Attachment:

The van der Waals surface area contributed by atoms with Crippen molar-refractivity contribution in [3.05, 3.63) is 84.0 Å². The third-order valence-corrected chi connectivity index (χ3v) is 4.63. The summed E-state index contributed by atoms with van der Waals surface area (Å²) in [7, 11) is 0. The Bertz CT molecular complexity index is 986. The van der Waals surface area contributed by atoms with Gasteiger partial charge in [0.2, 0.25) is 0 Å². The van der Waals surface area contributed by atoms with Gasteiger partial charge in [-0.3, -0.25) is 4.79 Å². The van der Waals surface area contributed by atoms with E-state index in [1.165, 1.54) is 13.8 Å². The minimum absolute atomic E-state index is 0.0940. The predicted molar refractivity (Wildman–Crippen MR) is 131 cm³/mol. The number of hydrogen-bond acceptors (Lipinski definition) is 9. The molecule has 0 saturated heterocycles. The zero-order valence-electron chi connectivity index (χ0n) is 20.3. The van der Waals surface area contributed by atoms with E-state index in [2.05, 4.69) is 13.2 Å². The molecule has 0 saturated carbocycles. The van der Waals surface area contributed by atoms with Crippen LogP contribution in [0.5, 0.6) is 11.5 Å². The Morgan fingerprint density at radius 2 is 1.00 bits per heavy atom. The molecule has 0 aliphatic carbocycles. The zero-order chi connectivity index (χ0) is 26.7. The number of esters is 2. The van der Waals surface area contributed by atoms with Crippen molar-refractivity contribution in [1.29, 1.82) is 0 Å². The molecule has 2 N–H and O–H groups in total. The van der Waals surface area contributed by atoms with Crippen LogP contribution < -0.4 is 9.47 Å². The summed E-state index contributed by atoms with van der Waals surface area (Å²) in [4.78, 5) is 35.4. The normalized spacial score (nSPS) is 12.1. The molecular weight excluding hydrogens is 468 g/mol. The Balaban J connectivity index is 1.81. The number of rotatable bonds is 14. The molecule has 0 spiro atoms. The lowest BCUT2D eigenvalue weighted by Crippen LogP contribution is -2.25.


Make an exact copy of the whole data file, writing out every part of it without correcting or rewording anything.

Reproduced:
The van der Waals surface area contributed by atoms with Crippen molar-refractivity contribution in [3.05, 3.63) is 84.0 Å². The third-order valence-corrected chi connectivity index (χ3v) is 4.63. The summed E-state index contributed by atoms with van der Waals surface area (Å²) in [7, 11) is 0. The Bertz CT molecular complexity index is 986. The van der Waals surface area contributed by atoms with Gasteiger partial charge in [0.2, 0.25) is 0 Å². The van der Waals surface area contributed by atoms with Gasteiger partial charge in [-0.3, -0.25) is 4.79 Å². The van der Waals surface area contributed by atoms with E-state index in [1.165, 1.54) is 13.8 Å². The minimum absolute atomic E-state index is 0.0940. The predicted molar refractivity (Wildman–Crippen MR) is 131 cm³/mol. The number of hydrogen-bond acceptors (Lipinski definition) is 9. The molecule has 0 saturated heterocycles. The zero-order valence-electron chi connectivity index (χ0n) is 20.3. The van der Waals surface area contributed by atoms with E-state index in [2.05, 4.69) is 13.2 Å². The molecule has 0 saturated carbocycles. The van der Waals surface area contributed by atoms with Crippen LogP contribution in [0.5, 0.6) is 11.5 Å². The Morgan fingerprint density at radius 2 is 1.00 bits per heavy atom. The molecule has 0 aliphatic carbocycles. The zero-order chi connectivity index (χ0) is 26.7. The number of esters is 2. The van der Waals surface area contributed by atoms with Crippen molar-refractivity contribution in [1.29, 1.82) is 0 Å². The molecule has 2 N–H and O–H groups in total. The van der Waals surface area contributed by atoms with Crippen LogP contribution < -0.4 is 9.47 Å². The summed E-state index contributed by atoms with van der Waals surface area (Å²) in [4.78, 5) is 35.4. The normalized spacial score (nSPS) is 12.1. The molecular weight excluding hydrogens is 468 g/mol. The Balaban J connectivity index is 1.81. The number of rotatable bonds is 14. The molecule has 0 spiro atoms. The lowest BCUT2D eigenvalue weighted by Crippen LogP contribution is -2.25.